TORONTO — Documentary filmmaker Alanis Obomsawin had just wrapped shooting a beautiful sunrise for her newest film when word arrived that she won the $100,000 Glenn Gould Prize for her lifetime contribution to the arts.
The 88-year-old member of the Abenaki Nation said being selected by an international jury of her peers for her dedication to chronicling the lives and concerns of First Nations people was a powerful moment. It gave her further hope that a new era of possibilities is dawning for Indigenous creators.
“I feel very confident in the future,” she said Thursday while on a short break from her latest untitled production in Odanak, Que., an Abenaki First Nations reserve.
“The energy and the interest for Indigenous people is something I’ve never seen as high as it is now. And when I say everything is possible, I really mean it. I think we are going to a place where we never have been before.”
Obomsawin has spent decades illuminating the experiences of Indigenous people across the country and beyond.
She started her career as a singer-songwriter in the 1960s, releasing her only album “Bush Lady” several decades later. Her work extends into the visual arts, with engravings and prints that explore similar themes to her films, including how historical events influence dreams and memory.
But much of her time has been spent at the National Film Board where she directed landmark documentaries for more than half a century, including “Incident at Restigouche,” which shed light on police raids at a Mi’kmaq reserve, and “Kanehsatake: 270 Years of Resistance,” about the 1990 Oka Crisis.
Many of those films were a struggle to make at the time, but Obomsawin said organizations that support the arts are starting to change their ways.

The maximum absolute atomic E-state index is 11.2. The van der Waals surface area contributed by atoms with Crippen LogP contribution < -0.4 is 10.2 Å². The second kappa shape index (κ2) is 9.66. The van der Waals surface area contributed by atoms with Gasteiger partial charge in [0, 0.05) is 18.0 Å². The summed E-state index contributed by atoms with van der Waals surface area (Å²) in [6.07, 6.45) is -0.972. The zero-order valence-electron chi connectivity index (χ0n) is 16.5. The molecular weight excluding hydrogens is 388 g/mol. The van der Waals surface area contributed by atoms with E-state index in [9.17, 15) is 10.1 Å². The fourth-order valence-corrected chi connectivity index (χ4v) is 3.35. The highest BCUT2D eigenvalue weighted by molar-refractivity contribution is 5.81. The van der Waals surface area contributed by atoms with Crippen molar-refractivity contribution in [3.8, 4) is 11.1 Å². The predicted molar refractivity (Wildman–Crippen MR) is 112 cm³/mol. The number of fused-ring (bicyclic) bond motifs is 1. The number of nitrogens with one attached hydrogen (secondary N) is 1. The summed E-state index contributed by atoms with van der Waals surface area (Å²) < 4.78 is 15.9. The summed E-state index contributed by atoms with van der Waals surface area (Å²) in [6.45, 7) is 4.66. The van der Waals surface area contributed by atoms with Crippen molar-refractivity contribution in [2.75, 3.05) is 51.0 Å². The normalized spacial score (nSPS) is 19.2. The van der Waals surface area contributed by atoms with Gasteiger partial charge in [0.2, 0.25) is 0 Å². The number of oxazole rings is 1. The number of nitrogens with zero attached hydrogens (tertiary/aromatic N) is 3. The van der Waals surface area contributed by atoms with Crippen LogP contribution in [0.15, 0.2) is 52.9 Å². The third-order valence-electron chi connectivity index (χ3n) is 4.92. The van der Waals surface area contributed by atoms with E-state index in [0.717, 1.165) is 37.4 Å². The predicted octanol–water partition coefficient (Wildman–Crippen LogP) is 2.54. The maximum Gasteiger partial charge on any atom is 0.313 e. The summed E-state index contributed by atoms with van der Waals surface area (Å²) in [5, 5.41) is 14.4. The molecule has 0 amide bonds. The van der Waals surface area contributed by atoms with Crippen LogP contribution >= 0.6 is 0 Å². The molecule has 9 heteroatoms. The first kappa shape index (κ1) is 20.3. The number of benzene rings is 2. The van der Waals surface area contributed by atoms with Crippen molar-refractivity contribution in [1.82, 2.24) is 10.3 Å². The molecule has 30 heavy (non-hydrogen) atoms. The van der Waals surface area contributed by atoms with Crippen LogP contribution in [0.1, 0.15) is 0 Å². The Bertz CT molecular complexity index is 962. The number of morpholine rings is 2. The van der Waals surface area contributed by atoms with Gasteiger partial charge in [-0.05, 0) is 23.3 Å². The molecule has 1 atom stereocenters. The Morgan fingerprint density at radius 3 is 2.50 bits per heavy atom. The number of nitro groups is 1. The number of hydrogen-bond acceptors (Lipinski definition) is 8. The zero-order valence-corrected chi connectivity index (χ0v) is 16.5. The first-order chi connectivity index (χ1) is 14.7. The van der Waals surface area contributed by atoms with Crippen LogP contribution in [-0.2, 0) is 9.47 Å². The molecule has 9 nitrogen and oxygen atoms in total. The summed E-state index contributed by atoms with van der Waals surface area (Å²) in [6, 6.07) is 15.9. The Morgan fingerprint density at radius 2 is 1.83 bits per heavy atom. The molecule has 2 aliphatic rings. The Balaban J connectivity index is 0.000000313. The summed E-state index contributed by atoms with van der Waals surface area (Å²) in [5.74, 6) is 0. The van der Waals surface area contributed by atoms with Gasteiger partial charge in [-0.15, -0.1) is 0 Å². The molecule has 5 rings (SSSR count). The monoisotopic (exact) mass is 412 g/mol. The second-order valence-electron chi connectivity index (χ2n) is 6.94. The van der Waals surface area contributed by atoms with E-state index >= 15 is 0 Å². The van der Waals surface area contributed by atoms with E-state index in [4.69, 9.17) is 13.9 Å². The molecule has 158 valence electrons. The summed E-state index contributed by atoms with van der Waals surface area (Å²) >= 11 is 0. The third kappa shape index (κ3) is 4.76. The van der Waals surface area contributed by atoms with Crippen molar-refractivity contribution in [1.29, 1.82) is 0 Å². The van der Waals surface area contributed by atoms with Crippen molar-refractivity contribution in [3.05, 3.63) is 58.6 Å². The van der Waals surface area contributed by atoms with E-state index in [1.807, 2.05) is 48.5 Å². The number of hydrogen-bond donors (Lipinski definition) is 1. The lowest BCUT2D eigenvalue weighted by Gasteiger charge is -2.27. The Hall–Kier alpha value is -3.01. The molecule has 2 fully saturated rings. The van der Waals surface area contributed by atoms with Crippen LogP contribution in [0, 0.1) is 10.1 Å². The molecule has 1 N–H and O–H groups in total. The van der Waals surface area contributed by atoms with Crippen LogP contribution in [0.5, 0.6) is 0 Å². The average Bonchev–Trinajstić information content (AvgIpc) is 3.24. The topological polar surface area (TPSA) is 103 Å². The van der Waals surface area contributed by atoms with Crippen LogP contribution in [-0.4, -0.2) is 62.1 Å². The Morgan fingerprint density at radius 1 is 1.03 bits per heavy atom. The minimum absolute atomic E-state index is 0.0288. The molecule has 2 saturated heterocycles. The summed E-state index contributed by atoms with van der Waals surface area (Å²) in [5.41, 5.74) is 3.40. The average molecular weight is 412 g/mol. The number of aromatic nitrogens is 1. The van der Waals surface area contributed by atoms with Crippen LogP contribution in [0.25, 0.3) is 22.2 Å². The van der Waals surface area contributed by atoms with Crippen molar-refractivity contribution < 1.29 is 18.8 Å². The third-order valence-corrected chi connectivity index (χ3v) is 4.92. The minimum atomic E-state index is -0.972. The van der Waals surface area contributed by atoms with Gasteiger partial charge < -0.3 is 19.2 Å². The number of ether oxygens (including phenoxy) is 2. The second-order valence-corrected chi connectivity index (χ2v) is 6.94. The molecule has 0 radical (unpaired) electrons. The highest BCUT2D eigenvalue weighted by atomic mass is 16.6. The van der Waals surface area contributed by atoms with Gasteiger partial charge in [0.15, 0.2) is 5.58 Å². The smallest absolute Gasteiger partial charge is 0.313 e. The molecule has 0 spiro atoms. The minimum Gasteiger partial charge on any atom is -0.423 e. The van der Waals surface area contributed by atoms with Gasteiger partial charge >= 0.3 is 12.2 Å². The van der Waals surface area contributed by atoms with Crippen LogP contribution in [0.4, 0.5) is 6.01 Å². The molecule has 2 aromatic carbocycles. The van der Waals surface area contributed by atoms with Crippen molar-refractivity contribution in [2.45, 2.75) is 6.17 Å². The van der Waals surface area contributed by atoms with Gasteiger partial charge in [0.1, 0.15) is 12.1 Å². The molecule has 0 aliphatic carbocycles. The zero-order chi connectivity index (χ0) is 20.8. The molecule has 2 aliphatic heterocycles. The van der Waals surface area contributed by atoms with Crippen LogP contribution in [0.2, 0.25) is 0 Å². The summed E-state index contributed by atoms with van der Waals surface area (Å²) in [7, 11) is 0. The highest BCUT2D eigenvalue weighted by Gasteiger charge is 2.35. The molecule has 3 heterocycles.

“There’s a welcome feeling in all these institutions, which was not necessarily there before,” she said.
Established in 1987, the Glenn Gould Prize is awarded in honour of the acclaimed Canadian piano virtuoso, who died in 1982 at age 50 after suffering a stroke.
The prize, which is handed out every other year, has been awarded to late U.S. opera singer Jessye Norman, U.S. composer Philip Glass, Canadian theatre icon Robert Lepage and late Canadian poet/songwriter Leonard Cohen.
Grammy-winning musician and U.S. visual artist Laurie Anderson was the chairwoman of this year’s international jury.
The other jury members span an array of creative disciplines, including Indian pianist Surojeet Chatterji, U.K. author Neil Gaiman, French designer Philippe Starck and Canadian actress Tatiana Maslany.
“(Obomsawin) embodies so much, a history and a future that feels lasting and important,” Maslany said in a phone interview shortly after the prize was announced.
“She is so incredibly prolific and inexhaustible, she’s in her late 80s… that’s kind of remarkable for anyone to have that continual drive to tell their story and the stories of people. It’s really inspiring.”
Maslany recognized that prizes like this help elevate influential artists into the wider culture, and have been a compass of sorts to finding other less mainstream artists such as Maliseet singer Jeremy Dutcher, whom she discovered after he won the 2018 Polaris Music Prize.
“I was part of a film where we weren’t necessarily centring Indigenous voices in any way,” she said, referring to the 2016 film “Two Lovers and a Bear,” shot in Iqaluit with a largely white cast of lead actors.
“So I’m very aware of how forgotten all those communities are. This gesture as a Canadian felt really important and long overdue.”
As part of the prize, Obomsawin will choose a young artist or ensemble to receive the $15,000 City of Toronto Glenn Gould Protege Prize later this year.
This report by The Canadian Press was first published October 15, 2020.
David Friend, The Canadian Press